# Explaining the identity $\tan\alpha = \frac{1}{\cot\alpha}$ when $\alpha=0^\circ$ or $\alpha=90^\circ$

According to trigonometry identities , $$\tan\alpha= \frac{1}{\cot\alpha}$$ If $$\alpha = 0^\circ$$ or $$\alpha = 90^\circ$$, place the value of $$\alpha$$, get your result and by observing the result. Give your suggestion on the result.

Result: \begin{align} \tan 0^\circ = \frac{1}{\cot 0^\circ}&\qquad\to\qquad 0 = \frac{1}{\text{not definite}}\\[12pt] \tan 90^\circ = \frac{1}{\cot 90^\circ}&\qquad\to\qquad\text{not definite} =\frac10 \end{align}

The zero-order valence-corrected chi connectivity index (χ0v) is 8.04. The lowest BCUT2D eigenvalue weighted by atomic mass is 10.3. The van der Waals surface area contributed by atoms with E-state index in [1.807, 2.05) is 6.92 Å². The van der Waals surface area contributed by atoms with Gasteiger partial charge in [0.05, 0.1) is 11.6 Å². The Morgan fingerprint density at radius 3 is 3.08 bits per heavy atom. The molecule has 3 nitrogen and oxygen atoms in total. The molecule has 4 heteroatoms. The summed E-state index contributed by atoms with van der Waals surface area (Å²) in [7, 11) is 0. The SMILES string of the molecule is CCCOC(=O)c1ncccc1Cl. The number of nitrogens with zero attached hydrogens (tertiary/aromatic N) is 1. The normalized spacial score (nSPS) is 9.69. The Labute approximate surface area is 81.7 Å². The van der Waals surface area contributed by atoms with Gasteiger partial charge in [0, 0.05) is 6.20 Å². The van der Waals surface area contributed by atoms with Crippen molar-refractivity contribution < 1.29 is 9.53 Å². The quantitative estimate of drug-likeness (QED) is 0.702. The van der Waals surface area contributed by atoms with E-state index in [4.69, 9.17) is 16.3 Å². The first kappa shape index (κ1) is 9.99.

Give your suggestion on the result.

• Well, $x=\frac{1}{\frac{1}{x}}$ if and only if $x \neq 0$. – Siminore Apr 1 '14 at 9:36

It is best to see both $\cot$ and $\tan$ through their definitions with $\sin$ and $\cos$: $$\tan\alpha = \frac{\sin\alpha}{\cos\alpha}\\\cot\alpha = \frac{\cos\alpha}{\sin\alpha}$$
It is important to know that $\tan\alpha$ is defined only for values of $\alpha$ for which $\cos\alpha \neq 0$, and $\cot\alpha$ is defined only for values of $\alpha$ for which $\sin\alpha \neq 0$.
Therefore, the equation $$\tan\alpha = \frac{1}{\cot\alpha}$$ is only valid if $\cos\alpha\neq 0$ and $\sin\alpha \neq 0$. For angles $0$ and $90$, that does not hold, so $\tan 0 \neq \frac{1}{\cot 0}$ because $\cot 0$ does not exist.